This off-season featured more shake-ups than any year previous in the history of the LCS, and while many organizations have taken on an interesting approaches and created some interesting matchups for 2022, none of the ten confirmed LCS rosters boast massive on-paper upgrades in a teamwide context. However, if one was to measure the marginal increases made by LCS teams in the off-season, Team Liqiuid are the undoubted winners when compared to the other nine franchises.
Team Liquid parted ways with the clear weak link of their 2021 roster in AD Carry Edward "Tactical" Ra, who experienced a sophomore slump this past season, and signed Steven "Hans Sama" Liv in his place, who is fresh off of the best performance of his career with Rogue at Worlds 2021.
The best-in-class jungle-support duo of Lucas "Santorin" Larsen and Jo "CoreJJ" Yong-in were retained, and Gabriël "Bwipo" Rau, who roleswapped to jungle for Fnatic this past summer, has returned to his original position of top lane as the new starter for Team Liquid. Most notably, mid laner Nicolaj "Jensen" Jensen has been removed from the starting roster in favor of Søren "Bjergsen" Bjerg, who came out of retirement after one year of coaching in 2021.
Bjergsen and Jensen, especially with Bjergsen coming off a year without competitive play, is a side-grade, but the former TSM mid laner has shown far more carry potential in previous years than Jensen has been able to bring to the table within the Team Liquid system despite strong individual play. Bwipo adapted surprisingly well to the jungle role in the 2021 LEC Summer Split, which points towards a return to the top lane after six or so months not being too difficult of an adjustment.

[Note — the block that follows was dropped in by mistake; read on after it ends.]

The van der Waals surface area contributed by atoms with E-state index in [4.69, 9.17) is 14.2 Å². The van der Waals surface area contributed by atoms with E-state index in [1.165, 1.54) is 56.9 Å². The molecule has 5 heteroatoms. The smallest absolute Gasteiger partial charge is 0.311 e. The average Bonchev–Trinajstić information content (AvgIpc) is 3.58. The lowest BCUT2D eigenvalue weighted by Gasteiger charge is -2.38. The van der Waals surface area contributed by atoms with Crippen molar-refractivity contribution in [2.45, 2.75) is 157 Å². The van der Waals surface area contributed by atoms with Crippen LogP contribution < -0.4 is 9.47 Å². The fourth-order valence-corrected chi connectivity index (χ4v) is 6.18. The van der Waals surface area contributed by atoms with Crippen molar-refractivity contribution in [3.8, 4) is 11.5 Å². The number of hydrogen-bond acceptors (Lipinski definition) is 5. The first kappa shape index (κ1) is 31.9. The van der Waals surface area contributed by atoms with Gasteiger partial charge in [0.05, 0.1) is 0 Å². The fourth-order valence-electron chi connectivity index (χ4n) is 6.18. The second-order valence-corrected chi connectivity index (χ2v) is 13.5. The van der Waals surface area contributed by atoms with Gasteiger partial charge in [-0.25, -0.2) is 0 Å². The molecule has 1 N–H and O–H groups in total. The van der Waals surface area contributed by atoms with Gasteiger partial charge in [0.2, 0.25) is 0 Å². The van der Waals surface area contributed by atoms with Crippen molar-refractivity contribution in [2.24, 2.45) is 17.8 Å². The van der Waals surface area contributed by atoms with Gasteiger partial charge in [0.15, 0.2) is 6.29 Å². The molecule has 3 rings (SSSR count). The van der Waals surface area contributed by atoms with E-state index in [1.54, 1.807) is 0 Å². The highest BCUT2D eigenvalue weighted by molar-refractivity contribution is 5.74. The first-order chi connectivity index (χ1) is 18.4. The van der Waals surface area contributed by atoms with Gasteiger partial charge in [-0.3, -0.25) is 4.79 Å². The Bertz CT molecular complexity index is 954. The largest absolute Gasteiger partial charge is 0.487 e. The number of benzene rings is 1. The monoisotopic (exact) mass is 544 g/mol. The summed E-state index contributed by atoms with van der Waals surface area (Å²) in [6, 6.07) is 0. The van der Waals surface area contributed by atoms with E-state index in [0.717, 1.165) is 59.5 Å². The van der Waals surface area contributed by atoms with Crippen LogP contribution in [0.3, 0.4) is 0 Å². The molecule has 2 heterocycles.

Team Liquid didn't have many ways to get much better on paper than they already were, but even with a few asterisks, the TL 2022 roster is an undeniable upgrade from the 2021 squad and has the potential to exceed the limitations of any LCS roster previously constructed.
More from the Inven Global Awards
Best top laner
Best mid laner
Best minor region player
Player of the year
Best coaching staff
Best play-by-play caster
Best color caster
Best story of the year
Biggest controversy of the year
Best in-game moment
Best content piece or series
Awards announcement: Player categories (Dec. 29)
Awards announcement: Caster and community categories (Dec. 30)
Inven Global Awards panelists:
Nick Geracie /// @NickGeracie
Daniel "Quest" Kwon /// @LoLQuestKR
David "Viion" Jang /// @David_Viion
John "OddBall" Popko /// @OddballCreator
Kim "Haao" Byung-ho /// @Inven_Haao
Jang "Irro" Min-young
Carver Fisher /// @Carver_Fisher
Josh Tyler /// @joshtyler
Andre Gonzalez Rodriguez /// @Vulv_
Tom Matthiesen /// @TomMatthiesen
Adel Chouadria /// @AdelChouadria
Yohan Markov /// @Esports_Person
I write. I rap. I run. That’s pretty much it.
Carver is an esports journalist and analyst who specializes in Eastern League of Legends.